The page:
Large enterprises striving to rapidly mobilize digital capabilities constantly seek to give developers every edge possible to ship new applications and features more quickly. Deutsche Bank certainly feels that need acutely—which is why it completely transformed its IT team to an ‘everything-as-a-service’ delivery model. The investments Deutsche Bank made to its processes and underlying IT infrastructure have paid off in a drastic reduction of the time it takes to turn a business idea into a digital reality.
As one of the world’s largest financial institutions, Deutsche Bank executes 13 million payments and clears €500 billion in transactions daily. The volume of transactions and variety of customer needs that goes with it cries out for a flexible and swift way to deliver new services on demand. This is what drove Germany’s largest bank to spend the last three years creating and perfecting an internal platform it calls Fabric.
Built on a mesh of open-source cloud technologies, Fabric is a homegrown platform-as-a-service (PaaS) built to unify, streamline, and automate many of the most tedious aspects of developing and delivering software. Deutsche Bank executives say that funneling development work through the Fabric platform has helped the company center its digital transformation around an everything-as-a-service mentality.
“Our vision was for everything-as-a-service to create a bubble where our people can’t tell if they’re building software for a bank or any of the software companies in the world,” explains Tom Gilbert, global head of cloud, application, and integration platforms for Deutsche Bank. “We wanted to be able to quickly take an idea to production while meeting the security and regulatory standards of the industry.”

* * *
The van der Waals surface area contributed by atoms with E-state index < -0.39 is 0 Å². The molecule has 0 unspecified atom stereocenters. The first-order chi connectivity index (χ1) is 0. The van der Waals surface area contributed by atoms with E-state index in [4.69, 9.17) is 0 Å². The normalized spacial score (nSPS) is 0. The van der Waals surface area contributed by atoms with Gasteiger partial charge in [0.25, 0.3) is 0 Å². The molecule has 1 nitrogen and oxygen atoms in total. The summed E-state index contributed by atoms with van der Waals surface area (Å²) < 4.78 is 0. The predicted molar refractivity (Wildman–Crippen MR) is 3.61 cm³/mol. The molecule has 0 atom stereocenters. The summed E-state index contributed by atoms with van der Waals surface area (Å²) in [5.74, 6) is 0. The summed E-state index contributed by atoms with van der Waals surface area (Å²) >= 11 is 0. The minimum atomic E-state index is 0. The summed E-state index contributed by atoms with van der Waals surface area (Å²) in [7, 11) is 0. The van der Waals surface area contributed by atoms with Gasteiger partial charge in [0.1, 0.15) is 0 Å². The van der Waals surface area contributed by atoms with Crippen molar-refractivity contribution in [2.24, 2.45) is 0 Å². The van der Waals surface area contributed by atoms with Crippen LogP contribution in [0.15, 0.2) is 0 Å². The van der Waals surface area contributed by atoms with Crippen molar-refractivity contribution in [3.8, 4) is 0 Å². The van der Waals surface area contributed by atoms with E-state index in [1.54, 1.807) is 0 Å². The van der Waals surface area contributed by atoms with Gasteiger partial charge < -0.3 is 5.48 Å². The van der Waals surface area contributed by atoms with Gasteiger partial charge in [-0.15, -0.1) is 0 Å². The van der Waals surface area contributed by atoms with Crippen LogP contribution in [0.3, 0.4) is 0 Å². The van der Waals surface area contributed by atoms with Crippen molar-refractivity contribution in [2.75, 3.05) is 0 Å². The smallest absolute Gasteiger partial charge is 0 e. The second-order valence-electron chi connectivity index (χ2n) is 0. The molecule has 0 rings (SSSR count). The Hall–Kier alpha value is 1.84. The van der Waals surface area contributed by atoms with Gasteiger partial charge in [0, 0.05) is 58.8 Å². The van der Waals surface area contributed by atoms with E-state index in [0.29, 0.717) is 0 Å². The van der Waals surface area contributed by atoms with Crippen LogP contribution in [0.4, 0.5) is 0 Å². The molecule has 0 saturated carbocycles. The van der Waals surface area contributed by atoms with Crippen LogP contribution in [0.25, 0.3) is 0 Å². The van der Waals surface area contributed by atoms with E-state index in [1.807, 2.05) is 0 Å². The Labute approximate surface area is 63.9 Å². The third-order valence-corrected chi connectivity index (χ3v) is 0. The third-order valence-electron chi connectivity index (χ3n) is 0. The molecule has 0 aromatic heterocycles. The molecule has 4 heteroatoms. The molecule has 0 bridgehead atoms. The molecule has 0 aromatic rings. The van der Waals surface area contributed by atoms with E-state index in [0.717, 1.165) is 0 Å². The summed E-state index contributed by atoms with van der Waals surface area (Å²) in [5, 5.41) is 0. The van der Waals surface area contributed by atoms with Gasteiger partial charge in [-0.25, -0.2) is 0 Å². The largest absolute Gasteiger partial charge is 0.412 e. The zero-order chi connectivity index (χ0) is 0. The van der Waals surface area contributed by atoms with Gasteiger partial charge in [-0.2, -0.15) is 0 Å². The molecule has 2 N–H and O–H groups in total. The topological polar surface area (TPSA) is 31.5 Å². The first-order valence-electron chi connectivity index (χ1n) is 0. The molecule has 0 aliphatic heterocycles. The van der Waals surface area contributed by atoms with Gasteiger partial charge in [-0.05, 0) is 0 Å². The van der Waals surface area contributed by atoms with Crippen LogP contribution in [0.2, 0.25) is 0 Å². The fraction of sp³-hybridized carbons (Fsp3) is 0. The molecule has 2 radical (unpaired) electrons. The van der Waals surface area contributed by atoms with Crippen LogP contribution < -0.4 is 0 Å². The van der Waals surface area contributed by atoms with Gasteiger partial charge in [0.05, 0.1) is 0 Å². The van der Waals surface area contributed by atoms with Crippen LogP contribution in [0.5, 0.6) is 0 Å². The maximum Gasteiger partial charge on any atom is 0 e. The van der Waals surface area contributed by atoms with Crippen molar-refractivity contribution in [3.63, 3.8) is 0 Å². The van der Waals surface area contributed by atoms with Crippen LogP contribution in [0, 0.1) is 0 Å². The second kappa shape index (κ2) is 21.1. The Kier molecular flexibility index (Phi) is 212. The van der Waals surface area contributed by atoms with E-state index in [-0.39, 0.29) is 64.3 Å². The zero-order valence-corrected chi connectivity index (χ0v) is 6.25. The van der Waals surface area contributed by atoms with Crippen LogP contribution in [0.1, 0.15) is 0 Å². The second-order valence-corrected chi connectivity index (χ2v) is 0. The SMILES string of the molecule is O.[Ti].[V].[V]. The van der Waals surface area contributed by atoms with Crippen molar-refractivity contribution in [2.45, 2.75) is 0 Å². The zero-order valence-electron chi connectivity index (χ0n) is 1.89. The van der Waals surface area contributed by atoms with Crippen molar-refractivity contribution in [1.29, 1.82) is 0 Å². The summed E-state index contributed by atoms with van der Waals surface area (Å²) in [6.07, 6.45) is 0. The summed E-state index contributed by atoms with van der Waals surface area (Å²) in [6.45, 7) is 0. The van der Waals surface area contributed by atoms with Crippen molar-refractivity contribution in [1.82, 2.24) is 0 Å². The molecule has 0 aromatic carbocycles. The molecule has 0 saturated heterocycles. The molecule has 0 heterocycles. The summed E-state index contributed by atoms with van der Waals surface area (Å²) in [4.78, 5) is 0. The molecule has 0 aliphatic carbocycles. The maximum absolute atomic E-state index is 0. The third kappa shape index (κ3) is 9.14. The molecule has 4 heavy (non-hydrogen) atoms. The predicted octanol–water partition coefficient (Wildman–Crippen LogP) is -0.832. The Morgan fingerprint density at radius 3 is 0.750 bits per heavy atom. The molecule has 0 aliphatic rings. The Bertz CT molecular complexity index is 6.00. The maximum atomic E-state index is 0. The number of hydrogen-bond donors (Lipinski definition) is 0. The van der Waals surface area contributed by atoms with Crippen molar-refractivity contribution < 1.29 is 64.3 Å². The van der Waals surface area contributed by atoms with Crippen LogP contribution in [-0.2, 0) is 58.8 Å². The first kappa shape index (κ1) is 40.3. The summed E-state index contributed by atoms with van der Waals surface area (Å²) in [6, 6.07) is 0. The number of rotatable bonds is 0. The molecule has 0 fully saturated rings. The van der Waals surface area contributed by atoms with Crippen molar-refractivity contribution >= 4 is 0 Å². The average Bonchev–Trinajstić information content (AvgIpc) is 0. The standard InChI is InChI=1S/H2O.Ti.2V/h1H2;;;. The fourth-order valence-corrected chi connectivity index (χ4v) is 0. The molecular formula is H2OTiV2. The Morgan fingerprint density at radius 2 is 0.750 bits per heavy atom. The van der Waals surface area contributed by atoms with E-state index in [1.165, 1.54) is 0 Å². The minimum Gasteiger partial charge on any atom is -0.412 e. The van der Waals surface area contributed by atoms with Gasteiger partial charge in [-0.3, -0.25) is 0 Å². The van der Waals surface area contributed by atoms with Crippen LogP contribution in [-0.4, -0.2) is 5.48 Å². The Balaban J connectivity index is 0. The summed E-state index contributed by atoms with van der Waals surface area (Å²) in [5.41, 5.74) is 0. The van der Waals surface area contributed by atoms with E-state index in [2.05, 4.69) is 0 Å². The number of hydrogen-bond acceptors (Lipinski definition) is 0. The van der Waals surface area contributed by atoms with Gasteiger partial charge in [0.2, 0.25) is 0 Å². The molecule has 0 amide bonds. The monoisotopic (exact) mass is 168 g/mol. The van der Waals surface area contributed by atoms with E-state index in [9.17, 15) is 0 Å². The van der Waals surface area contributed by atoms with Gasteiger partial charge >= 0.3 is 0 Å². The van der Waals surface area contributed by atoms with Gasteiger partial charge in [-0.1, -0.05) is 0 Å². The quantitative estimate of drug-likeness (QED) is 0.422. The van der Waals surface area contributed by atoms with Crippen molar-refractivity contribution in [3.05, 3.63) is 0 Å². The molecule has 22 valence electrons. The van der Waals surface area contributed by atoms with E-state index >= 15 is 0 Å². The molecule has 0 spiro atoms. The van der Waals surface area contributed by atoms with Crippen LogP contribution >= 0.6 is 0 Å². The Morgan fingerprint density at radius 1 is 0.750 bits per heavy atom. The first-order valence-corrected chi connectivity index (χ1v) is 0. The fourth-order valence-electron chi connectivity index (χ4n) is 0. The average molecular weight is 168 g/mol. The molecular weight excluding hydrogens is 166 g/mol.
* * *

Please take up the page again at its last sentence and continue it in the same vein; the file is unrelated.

Before Fabric, it would take months to move ideas from proof-of-concept to production-ready software. Deutsche was operating an IT environment where software development work was extremely fragmented and supported by an extremely complex mix of isolated infrastructure. Heterogenous was the operative word, as the company dealt with managing software running on 45 different operating systems, across hundreds of thousands of cores of compute power at very low utilization rates.
Leadership needed a way to streamline and orchestrate all of those individual efforts—essentially creating a software development factory that could scale up efforts across the entire organizations. The PaaS-based Fabric has Deutsche bank abstracting away a lot of that complexity by using the Red Hat OpenShift Container Platform—an enterprise-class Kubernetes platform—to standardize workloads and take a common building-block approach to development. Company executives say that with Fabric “we don’t talk about infrastructure anymore, it’s now workloads and SLAs.”
In just a few short years, the company has gotten the full buy-in of technology and business stakeholders, with Fabric now supporting 6,000 internal users across 4,000 projects. As a result, it now takes just days or weeks to take business ideas from proof-of-concept to production at Deutsche Bank.
Not only that, but the company is also using Fabric as a way to attract more technical talent into its stable of developers. Banks are notorious for their kludgy legacy systems that are difficult to manage and develop for, which creates a challenge for recruiters seeking to bring in fresh blood to help them innovate. In the past year, Deutsche Bank reported that it’s using Fabric as a signal to younger developers that it’s fostered a workplace that welcomes modern development methods.